There really is no way to keep people out, short of building a 2,000-mile, 20-foot wall with guard stations every quarter mile or so and staffing of more than a million agents. The cost of such a monstrosity would be prohibitive, and it would ruin the Rio Grande ecosystem.

Why do we want to keep people out anyway? Some say it is because they take jobs from Americans.

This is baloney. Illegal immigrants from Mexico do jobs and for pay that nearly all Americans reject. They just want to make decent money so they can feed their families.

Why not reinstate a guest-worker program, as suggested by former President George W. Bush? Then the workers wouldn’t have to stay here permanently.

Jim Meyer


Cooperation missing

In yet another act of defiance to the American people, the president is going ahead with an executive order for immigration.

Even though as recently as last year the president stated he didn’t have the authority to issue this kind of executive order, even though the majority of American people think this is an abuse of executive power, even though it enrages the new Congress, President Barack Obama has proceeded.

Instead of building bridges to improve relationships with Congress, President Obama seems intent on thumbing his nose at Congress and the American people. This has been his attitude since he became president.

The only weak reason the president puts forward is that he has waited too long for Congress to act. What difference could a few more months make?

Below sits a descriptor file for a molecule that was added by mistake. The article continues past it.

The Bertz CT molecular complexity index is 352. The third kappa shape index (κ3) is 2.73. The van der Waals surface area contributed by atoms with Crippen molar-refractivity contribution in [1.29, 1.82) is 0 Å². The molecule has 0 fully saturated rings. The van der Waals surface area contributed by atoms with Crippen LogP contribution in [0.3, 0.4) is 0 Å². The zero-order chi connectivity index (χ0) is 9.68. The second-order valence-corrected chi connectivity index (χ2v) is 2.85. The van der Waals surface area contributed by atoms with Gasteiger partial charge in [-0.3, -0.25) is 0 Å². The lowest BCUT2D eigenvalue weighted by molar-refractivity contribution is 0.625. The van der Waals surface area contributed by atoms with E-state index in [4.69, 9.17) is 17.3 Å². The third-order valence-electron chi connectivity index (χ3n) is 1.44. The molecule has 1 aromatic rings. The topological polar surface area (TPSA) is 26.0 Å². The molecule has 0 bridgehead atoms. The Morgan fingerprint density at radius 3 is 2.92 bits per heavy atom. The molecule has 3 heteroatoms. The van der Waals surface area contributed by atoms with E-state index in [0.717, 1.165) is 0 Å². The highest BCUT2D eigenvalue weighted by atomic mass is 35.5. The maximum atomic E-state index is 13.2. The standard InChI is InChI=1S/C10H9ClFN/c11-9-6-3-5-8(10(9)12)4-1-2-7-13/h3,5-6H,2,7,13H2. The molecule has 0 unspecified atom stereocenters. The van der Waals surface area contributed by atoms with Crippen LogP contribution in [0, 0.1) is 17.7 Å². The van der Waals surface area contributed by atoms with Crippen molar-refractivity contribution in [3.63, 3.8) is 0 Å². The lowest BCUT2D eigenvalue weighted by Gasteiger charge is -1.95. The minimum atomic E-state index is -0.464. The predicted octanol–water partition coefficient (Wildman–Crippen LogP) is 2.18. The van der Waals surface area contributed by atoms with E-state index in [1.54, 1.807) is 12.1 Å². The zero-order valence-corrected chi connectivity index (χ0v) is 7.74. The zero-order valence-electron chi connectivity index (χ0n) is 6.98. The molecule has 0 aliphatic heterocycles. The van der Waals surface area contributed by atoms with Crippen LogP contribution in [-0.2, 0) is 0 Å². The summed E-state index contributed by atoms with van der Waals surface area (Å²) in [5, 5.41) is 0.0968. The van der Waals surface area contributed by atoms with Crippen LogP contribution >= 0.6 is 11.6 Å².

If he really wanted to create an environment that fostered bipartisanship, President Obama would check his ego and give cooperation a chance.

William Gray

Overland Park

Back net neutrality

Because of the most recent elections, big businesses think they can push their agenda through Congress with little or no opposition.

The people of this nation need to put politics aside and understand why it is important that big business and big money not rule the Internet.

Net neutrality gives start-up companies and small businesses equal access to and equal opportunity from the Internet. Big businesses want to limit that access and opportunity.

Ironically, many of the companies trying to crush net neutrality might not even exist had it not been for net neutrality.

Those who support an open Internet cannot afford to sit on the sidelines. I urge people to learn more about net neutrality and stand up for it.

Steve Grant

Kansas City

Guiltless on Iraq

I recently heard former President George W. Bush on the radio promoting a new book. When asked about the wisdom of invading Iraq, he said it was a good thing from the standpoint of the safety of America.

When I look at the things going on over there, it certainly is not good for the people living in Iraq. When Iraqi leader Saddam Hussein was alive, there were no car bombs exploding.

I’ve seen a lot of deaths that the news media have reported in Iraq. What a tragedy.

Republicans seem to be unmoved by what they have done.

Clarence Edmondson Jr.

Kansas City

Special Christmas

Dec. 15 was a big day for about 1,000 Kansas City special needs children and adults who attended the 25th annual Friends of Special People Christmas party.

This event has become a very special day for very special people.

It couldn’t happen without Frances Brocato carrying on the tradition begun in 1990 with her husband, Joe, who sadly died two years ago, and by the many individual volunteers, including Santas, face painters, clowns, jugglers and musicians, as well as local companies that pitch in.

Thanks go to the Downtown Marriott’s Tom Gordon and his staff for hosting the event and to the Marines of Combat Logistics Regiment 4, stationed at Richards-Gebaur airport. They presented the colors.

Perhaps those who deserve the most appreciation and thanks are the caregivers of the special needs attendees. They are truly dedicated professionals who deserve our undying thanks for what they do.

Tom Karczewski

Kansas City